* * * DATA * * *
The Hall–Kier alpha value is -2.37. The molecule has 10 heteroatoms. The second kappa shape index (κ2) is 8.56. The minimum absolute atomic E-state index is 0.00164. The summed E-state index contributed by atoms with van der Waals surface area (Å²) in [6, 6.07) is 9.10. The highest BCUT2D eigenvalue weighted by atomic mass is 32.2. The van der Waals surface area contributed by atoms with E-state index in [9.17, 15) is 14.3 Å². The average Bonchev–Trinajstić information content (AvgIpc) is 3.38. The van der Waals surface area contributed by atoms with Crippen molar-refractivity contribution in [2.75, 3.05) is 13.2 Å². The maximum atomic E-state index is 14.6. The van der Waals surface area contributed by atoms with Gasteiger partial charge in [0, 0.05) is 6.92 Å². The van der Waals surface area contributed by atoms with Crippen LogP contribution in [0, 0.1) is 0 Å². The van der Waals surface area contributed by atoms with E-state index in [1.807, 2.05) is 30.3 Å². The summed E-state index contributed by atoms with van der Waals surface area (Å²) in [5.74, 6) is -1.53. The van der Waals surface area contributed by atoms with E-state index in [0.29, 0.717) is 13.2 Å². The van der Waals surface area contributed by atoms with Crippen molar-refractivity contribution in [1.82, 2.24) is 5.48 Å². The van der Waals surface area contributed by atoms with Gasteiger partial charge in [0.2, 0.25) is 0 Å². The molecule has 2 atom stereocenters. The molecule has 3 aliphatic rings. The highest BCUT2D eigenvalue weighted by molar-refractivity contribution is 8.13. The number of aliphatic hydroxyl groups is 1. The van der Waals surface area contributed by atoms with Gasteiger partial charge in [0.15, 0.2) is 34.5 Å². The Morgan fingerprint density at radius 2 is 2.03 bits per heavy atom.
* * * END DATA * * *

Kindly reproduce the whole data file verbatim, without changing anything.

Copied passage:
The Hall–Kier alpha value is -2.37. The molecule has 10 heteroatoms. The second kappa shape index (κ2) is 8.56. The minimum absolute atomic E-state index is 0.00164. The summed E-state index contributed by atoms with van der Waals surface area (Å²) in [6, 6.07) is 9.10. The highest BCUT2D eigenvalue weighted by atomic mass is 32.2. The van der Waals surface area contributed by atoms with E-state index in [9.17, 15) is 14.3 Å². The average Bonchev–Trinajstić information content (AvgIpc) is 3.38. The van der Waals surface area contributed by atoms with Crippen molar-refractivity contribution in [2.75, 3.05) is 13.2 Å². The maximum atomic E-state index is 14.6. The van der Waals surface area contributed by atoms with Gasteiger partial charge in [0, 0.05) is 6.92 Å². The van der Waals surface area contributed by atoms with Crippen LogP contribution in [0, 0.1) is 0 Å². The van der Waals surface area contributed by atoms with E-state index in [1.807, 2.05) is 30.3 Å². The summed E-state index contributed by atoms with van der Waals surface area (Å²) in [5.74, 6) is -1.53. The van der Waals surface area contributed by atoms with E-state index in [0.29, 0.717) is 13.2 Å². The van der Waals surface area contributed by atoms with Crippen molar-refractivity contribution in [1.82, 2.24) is 5.48 Å². The van der Waals surface area contributed by atoms with Gasteiger partial charge in [0.2, 0.25) is 0 Å². The molecule has 2 atom stereocenters. The molecule has 3 aliphatic rings. The highest BCUT2D eigenvalue weighted by molar-refractivity contribution is 8.13. The number of aliphatic hydroxyl groups is 1. The van der Waals surface area contributed by atoms with Gasteiger partial charge in [0.15, 0.2) is 34.5 Å². The Morgan fingerprint density at radius 2 is 2.03 bits per heavy atom.